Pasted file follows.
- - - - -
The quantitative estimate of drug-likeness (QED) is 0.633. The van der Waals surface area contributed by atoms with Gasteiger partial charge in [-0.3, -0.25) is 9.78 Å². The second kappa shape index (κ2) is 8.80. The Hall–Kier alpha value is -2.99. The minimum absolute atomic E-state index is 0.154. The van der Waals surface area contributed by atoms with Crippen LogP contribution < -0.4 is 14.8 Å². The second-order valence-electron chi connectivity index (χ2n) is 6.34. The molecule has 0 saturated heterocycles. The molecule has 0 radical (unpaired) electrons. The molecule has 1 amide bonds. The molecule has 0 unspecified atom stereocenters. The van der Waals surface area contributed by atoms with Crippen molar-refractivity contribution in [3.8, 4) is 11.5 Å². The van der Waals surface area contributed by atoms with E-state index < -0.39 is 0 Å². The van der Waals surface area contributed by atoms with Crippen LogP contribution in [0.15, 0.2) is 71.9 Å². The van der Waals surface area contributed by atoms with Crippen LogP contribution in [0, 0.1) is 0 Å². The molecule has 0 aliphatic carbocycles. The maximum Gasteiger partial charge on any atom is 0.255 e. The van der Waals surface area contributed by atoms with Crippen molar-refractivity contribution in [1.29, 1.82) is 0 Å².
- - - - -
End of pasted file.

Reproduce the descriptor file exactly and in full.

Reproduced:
The quantitative estimate of drug-likeness (QED) is 0.633. The van der Waals surface area contributed by atoms with Gasteiger partial charge in [-0.3, -0.25) is 9.78 Å². The second kappa shape index (κ2) is 8.80. The Hall–Kier alpha value is -2.99. The minimum absolute atomic E-state index is 0.154. The van der Waals surface area contributed by atoms with Crippen LogP contribution < -0.4 is 14.8 Å². The second-order valence-electron chi connectivity index (χ2n) is 6.34. The molecule has 0 saturated heterocycles. The molecule has 0 radical (unpaired) electrons. The molecule has 1 amide bonds. The molecule has 0 unspecified atom stereocenters. The van der Waals surface area contributed by atoms with Crippen molar-refractivity contribution in [3.8, 4) is 11.5 Å². The van der Waals surface area contributed by atoms with E-state index < -0.39 is 0 Å². The van der Waals surface area contributed by atoms with Crippen LogP contribution in [0.15, 0.2) is 71.9 Å². The van der Waals surface area contributed by atoms with Crippen LogP contribution in [0, 0.1) is 0 Å². The molecule has 0 aliphatic carbocycles. The maximum Gasteiger partial charge on any atom is 0.255 e. The van der Waals surface area contributed by atoms with Crippen molar-refractivity contribution in [1.29, 1.82) is 0 Å².